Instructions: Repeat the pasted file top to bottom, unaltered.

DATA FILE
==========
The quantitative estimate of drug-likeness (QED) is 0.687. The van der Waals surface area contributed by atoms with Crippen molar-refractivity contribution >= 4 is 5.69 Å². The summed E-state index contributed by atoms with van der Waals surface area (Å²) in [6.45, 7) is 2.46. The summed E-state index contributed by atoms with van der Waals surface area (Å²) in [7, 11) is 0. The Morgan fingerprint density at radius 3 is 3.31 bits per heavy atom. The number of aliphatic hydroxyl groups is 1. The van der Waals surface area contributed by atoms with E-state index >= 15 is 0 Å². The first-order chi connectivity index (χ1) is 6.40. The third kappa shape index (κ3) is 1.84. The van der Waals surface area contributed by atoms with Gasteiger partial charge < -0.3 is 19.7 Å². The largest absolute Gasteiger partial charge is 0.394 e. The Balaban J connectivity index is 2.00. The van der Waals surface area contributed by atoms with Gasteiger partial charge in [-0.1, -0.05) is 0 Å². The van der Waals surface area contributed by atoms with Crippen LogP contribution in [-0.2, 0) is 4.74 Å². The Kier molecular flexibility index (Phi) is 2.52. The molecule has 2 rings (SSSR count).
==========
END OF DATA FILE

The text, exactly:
The quantitative estimate of drug-likeness (QED) is 0.687. The van der Waals surface area contributed by atoms with Crippen molar-refractivity contribution >= 4 is 5.69 Å². The summed E-state index contributed by atoms with van der Waals surface area (Å²) in [6.45, 7) is 2.46. The summed E-state index contributed by atoms with van der Waals surface area (Å²) in [7, 11) is 0. The Morgan fingerprint density at radius 3 is 3.31 bits per heavy atom. The number of aliphatic hydroxyl groups is 1. The van der Waals surface area contributed by atoms with E-state index >= 15 is 0 Å². The first-order chi connectivity index (χ1) is 6.40. The third kappa shape index (κ3) is 1.84. The van der Waals surface area contributed by atoms with Gasteiger partial charge < -0.3 is 19.7 Å². The largest absolute Gasteiger partial charge is 0.394 e. The Balaban J connectivity index is 2.00. The van der Waals surface area contributed by atoms with Gasteiger partial charge in [-0.1, -0.05) is 0 Å². The van der Waals surface area contributed by atoms with Crippen LogP contribution in [-0.2, 0) is 4.74 Å². The Kier molecular flexibility index (Phi) is 2.52. The molecule has 2 rings (SSSR count).